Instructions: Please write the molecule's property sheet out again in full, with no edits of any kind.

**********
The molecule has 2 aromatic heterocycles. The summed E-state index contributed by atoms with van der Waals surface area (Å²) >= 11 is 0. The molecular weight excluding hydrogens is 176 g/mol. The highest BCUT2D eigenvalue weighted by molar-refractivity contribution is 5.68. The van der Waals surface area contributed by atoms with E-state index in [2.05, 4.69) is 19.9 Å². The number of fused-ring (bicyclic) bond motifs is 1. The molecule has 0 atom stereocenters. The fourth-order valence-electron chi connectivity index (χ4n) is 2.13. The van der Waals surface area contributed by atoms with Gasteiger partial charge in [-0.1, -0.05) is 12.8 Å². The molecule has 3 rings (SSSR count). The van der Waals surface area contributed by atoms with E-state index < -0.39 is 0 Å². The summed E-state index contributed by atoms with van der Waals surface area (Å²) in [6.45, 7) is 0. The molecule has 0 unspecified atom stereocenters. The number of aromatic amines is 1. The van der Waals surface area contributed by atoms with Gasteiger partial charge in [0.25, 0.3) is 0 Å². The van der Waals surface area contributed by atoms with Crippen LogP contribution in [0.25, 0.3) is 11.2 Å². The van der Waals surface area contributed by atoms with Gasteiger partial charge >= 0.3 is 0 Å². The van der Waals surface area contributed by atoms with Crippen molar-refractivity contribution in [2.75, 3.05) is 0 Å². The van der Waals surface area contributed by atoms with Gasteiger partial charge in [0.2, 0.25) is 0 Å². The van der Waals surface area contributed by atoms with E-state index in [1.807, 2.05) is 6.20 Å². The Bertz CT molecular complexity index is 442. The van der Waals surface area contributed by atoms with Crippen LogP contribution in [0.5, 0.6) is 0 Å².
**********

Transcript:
The molecule has 2 aromatic heterocycles. The summed E-state index contributed by atoms with van der Waals surface area (Å²) >= 11 is 0. The molecular weight excluding hydrogens is 176 g/mol. The highest BCUT2D eigenvalue weighted by molar-refractivity contribution is 5.68. The van der Waals surface area contributed by atoms with E-state index in [2.05, 4.69) is 19.9 Å². The number of fused-ring (bicyclic) bond motifs is 1. The molecule has 0 atom stereocenters. The fourth-order valence-electron chi connectivity index (χ4n) is 2.13. The van der Waals surface area contributed by atoms with Gasteiger partial charge in [-0.1, -0.05) is 12.8 Å². The molecule has 3 rings (SSSR count). The van der Waals surface area contributed by atoms with E-state index < -0.39 is 0 Å². The summed E-state index contributed by atoms with van der Waals surface area (Å²) in [6.45, 7) is 0. The molecule has 0 unspecified atom stereocenters. The number of aromatic amines is 1. The van der Waals surface area contributed by atoms with Gasteiger partial charge in [0.25, 0.3) is 0 Å². The van der Waals surface area contributed by atoms with Crippen LogP contribution in [0.25, 0.3) is 11.2 Å². The van der Waals surface area contributed by atoms with Gasteiger partial charge >= 0.3 is 0 Å². The van der Waals surface area contributed by atoms with Crippen molar-refractivity contribution in [2.75, 3.05) is 0 Å². The van der Waals surface area contributed by atoms with Gasteiger partial charge in [0.2, 0.25) is 0 Å². The van der Waals surface area contributed by atoms with E-state index in [1.807, 2.05) is 6.20 Å². The Bertz CT molecular complexity index is 442. The van der Waals surface area contributed by atoms with Crippen LogP contribution in [0.5, 0.6) is 0 Å².